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The Newbie Traveler's Top Ten Tips for Other First-Time Travelers

August 6, 2010 at 11:12 AM | by | ()

What would your life be like if you hadn't yet traveled internationally? If you'd spent years reading travel novels and fantasizing over guidebooks, but hadn't made the big leap? This is the case for Andy Miles, who in his late twenties is embarking on his first trip abroad and walking us through the emotions and observations of a true Newbie Traveler. Follow along all week as Andy takes us along on his inaugural foreign journey. Today in the final installment, the Newbie Traveler shares some priceless insights.

For my last post, I thought it would be a good idea to share my top ten tips for other newbie international travelers. These are simply things I learned, observed, or thought would be important enough to share with you. Here we go...

· Get a passport. While I assume that most of Jaunted's loyal readers have valid passports, I did an informal poll amongst several of my friends and came to find that a shocking 80% of them don't have a passport! I'm making this my number one "tip" for newbie travelers because you can't do much without one. Get started.

· Not all power adapters are created equal. Double-check yours. Yes, the United Kingdom is a part of Europe, but UK power outlets differ from other European countries. I would check this adapter guide before making any purchases.

· Make the necessary phone calls before your trip. As I stated in my first article, there are some phone calls you'll definitely want to make before departing. Your bank, cell phone, health insurance and such would be the key contacts to make sure you won't be cut off while abroad.

· Meet a local. I was lucky in that one of my friends was able to introduce me to someone in London. If you're not this lucky, you may want to check out CouchSurfing.org. You can do a search for anyone that's interested in having a coffee or drink with visitors to their city! I did a quick search for people in the London area and over 1,000 results came back.

Andy meets the locals

· Don't be ashamed to use a map. I get lost in San Francisco all the time and I don't think twice about using a map. Why should it be any different in another country? Do what you need to do to have the best trip possible and don't care about what other people might think of you.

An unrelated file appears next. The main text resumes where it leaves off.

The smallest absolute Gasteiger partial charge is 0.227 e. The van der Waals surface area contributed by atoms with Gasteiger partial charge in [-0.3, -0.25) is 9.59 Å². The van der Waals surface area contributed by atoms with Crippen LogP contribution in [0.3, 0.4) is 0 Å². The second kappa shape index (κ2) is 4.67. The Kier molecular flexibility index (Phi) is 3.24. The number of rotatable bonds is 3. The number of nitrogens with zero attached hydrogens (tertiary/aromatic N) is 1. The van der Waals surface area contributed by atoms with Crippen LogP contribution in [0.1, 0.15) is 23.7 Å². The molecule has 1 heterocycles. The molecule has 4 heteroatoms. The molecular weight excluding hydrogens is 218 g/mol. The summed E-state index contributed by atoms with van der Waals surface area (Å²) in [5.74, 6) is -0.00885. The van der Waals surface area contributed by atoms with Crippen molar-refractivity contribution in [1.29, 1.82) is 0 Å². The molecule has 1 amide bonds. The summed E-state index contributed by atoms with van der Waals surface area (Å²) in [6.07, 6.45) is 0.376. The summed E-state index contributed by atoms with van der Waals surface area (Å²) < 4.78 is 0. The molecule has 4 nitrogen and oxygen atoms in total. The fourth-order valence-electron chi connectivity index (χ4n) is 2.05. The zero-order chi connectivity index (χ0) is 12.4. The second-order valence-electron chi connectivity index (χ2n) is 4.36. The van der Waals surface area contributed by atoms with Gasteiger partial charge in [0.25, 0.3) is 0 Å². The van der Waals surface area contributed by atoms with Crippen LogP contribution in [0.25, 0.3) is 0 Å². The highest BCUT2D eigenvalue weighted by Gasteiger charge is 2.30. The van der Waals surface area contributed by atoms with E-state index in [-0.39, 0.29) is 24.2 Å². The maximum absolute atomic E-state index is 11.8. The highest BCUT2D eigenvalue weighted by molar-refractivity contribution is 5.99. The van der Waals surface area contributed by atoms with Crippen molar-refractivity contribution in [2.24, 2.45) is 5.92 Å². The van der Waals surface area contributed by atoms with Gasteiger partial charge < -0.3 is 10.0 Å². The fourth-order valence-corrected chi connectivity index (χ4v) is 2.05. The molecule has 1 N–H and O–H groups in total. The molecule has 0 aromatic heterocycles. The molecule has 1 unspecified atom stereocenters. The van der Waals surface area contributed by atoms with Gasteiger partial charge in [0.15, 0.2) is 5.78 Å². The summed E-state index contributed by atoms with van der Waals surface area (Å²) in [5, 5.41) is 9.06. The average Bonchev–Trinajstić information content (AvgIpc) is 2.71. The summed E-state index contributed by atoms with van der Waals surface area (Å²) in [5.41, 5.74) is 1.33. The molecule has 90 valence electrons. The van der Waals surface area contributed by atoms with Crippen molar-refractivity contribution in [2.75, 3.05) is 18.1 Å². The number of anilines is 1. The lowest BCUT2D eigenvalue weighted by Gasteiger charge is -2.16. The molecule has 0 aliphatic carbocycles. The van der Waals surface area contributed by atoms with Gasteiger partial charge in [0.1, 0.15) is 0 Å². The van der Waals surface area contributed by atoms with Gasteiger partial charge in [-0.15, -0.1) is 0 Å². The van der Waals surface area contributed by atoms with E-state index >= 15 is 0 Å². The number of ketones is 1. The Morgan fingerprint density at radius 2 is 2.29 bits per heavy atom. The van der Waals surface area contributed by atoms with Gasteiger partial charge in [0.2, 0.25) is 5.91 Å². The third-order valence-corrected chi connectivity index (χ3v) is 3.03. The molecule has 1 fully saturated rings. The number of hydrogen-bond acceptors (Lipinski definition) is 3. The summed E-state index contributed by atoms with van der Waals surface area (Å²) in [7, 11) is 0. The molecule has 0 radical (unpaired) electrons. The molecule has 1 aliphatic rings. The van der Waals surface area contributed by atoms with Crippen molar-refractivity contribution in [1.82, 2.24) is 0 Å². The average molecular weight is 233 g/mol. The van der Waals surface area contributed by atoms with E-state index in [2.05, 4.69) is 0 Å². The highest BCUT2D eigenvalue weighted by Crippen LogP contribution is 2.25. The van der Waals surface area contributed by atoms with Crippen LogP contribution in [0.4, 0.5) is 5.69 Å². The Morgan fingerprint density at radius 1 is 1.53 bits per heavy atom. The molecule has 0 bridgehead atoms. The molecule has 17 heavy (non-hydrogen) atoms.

· Never forget you're in another country. Be open minded and ready for new experiences while showing respect for your host country. Newbie world travelers (with iPhones) might find the World Customs & Cultures app useful.

· Fight jet lag. Did you travel to sleep in a hotel room? No! After several hours of research (i.e. Googling), I've found that the general consensus on beating jet lag is "try to sleep on the plane and once you get to your destination, adapt to the local schedule ASAP." I know, I know, my parents think I should have been a doctor too.

· Use public transportation. If your destination offers public transportation, I suggest you take it. If the locals can figure it out, you can too.

· Be in the moment. Don't keep your head buried in guidebooks. You're traveling to participate, for the opportunity to experience other cultures and ways of life. You want to look back on your journey and remember that you really existed there—if only just for a moment.

· Oh, and bring comfortable shoes. Vans, while awesome looking and comfortable for days on the beach, are not meant for day in, day out high-mileage traipsing around a large city.

Bonus tip: It's okay to take touristy photos of yourself at places like the fictional Harry Potter Platform 9 3/4 at King's Cross Station.

Now that I've reached the end of my Newbie series, I'd like to take a moment to answer the question: "What is a newbie?" A newbie is someone that has desire. A newbie can be surprised. A newbie is prepared to experience things as they're not entirely sure what to expect in the first place. They might not always like what they find, but at least they had the opportunity to find out. A newbie has a thirst to learn and share. In my opinion, we should all maintain at least a little of that newbie spark.

I want to extend a sincere thank you to those that have enjoyed reading about my first journey abroad. The next time I'm entering a new country, I will proudly pull out my passport, place it on the counter, and say, "I know the drill, I've done this before."

Sadly this is the final installment of The Newbie Traveler series. Got any comments or questions for Andy? You can follow him on Twitter at @yikes or over at his blog, Andydotcom. Be sure to check out all five Newbie Traveler stories here!

[All photos: Andy Miles]

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